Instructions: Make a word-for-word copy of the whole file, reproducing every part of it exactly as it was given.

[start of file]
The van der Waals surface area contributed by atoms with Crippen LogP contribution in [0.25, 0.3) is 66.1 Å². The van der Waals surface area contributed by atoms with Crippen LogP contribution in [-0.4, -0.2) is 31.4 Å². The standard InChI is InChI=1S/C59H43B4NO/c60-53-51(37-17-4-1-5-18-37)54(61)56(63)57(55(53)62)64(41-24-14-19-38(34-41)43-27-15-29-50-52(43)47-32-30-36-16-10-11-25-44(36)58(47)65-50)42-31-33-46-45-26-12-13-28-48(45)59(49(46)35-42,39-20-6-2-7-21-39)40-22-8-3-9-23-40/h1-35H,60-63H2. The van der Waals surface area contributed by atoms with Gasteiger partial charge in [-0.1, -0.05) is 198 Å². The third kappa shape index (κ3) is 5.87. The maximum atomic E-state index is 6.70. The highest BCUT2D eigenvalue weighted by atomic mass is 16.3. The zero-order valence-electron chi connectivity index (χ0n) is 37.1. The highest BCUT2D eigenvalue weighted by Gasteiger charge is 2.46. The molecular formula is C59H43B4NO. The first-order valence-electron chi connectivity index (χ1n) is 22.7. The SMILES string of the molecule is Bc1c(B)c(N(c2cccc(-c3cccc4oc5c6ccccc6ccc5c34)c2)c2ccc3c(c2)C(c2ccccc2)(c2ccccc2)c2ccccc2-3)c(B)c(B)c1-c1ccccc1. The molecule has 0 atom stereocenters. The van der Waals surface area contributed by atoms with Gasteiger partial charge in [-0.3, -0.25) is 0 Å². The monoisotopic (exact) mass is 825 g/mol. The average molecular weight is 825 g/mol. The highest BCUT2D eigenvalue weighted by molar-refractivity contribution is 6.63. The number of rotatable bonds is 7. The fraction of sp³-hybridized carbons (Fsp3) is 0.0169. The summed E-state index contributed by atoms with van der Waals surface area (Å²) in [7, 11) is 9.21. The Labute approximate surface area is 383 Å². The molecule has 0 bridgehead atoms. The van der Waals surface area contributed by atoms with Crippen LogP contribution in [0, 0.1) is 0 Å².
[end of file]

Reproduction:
The van der Waals surface area contributed by atoms with Crippen LogP contribution in [0.25, 0.3) is 66.1 Å². The van der Waals surface area contributed by atoms with Crippen LogP contribution in [-0.4, -0.2) is 31.4 Å². The standard InChI is InChI=1S/C59H43B4NO/c60-53-51(37-17-4-1-5-18-37)54(61)56(63)57(55(53)62)64(41-24-14-19-38(34-41)43-27-15-29-50-52(43)47-32-30-36-16-10-11-25-44(36)58(47)65-50)42-31-33-46-45-26-12-13-28-48(45)59(49(46)35-42,39-20-6-2-7-21-39)40-22-8-3-9-23-40/h1-35H,60-63H2. The van der Waals surface area contributed by atoms with Gasteiger partial charge in [-0.1, -0.05) is 198 Å². The third kappa shape index (κ3) is 5.87. The maximum atomic E-state index is 6.70. The highest BCUT2D eigenvalue weighted by atomic mass is 16.3. The zero-order valence-electron chi connectivity index (χ0n) is 37.1. The highest BCUT2D eigenvalue weighted by Gasteiger charge is 2.46. The molecular formula is C59H43B4NO. The first-order valence-electron chi connectivity index (χ1n) is 22.7. The SMILES string of the molecule is Bc1c(B)c(N(c2cccc(-c3cccc4oc5c6ccccc6ccc5c34)c2)c2ccc3c(c2)C(c2ccccc2)(c2ccccc2)c2ccccc2-3)c(B)c(B)c1-c1ccccc1. The molecule has 0 atom stereocenters. The van der Waals surface area contributed by atoms with Gasteiger partial charge in [-0.3, -0.25) is 0 Å². The monoisotopic (exact) mass is 825 g/mol. The average molecular weight is 825 g/mol. The highest BCUT2D eigenvalue weighted by molar-refractivity contribution is 6.63. The number of rotatable bonds is 7. The fraction of sp³-hybridized carbons (Fsp3) is 0.0169. The summed E-state index contributed by atoms with van der Waals surface area (Å²) in [7, 11) is 9.21. The Labute approximate surface area is 383 Å². The molecule has 0 bridgehead atoms. The van der Waals surface area contributed by atoms with Crippen LogP contribution in [0, 0.1) is 0 Å².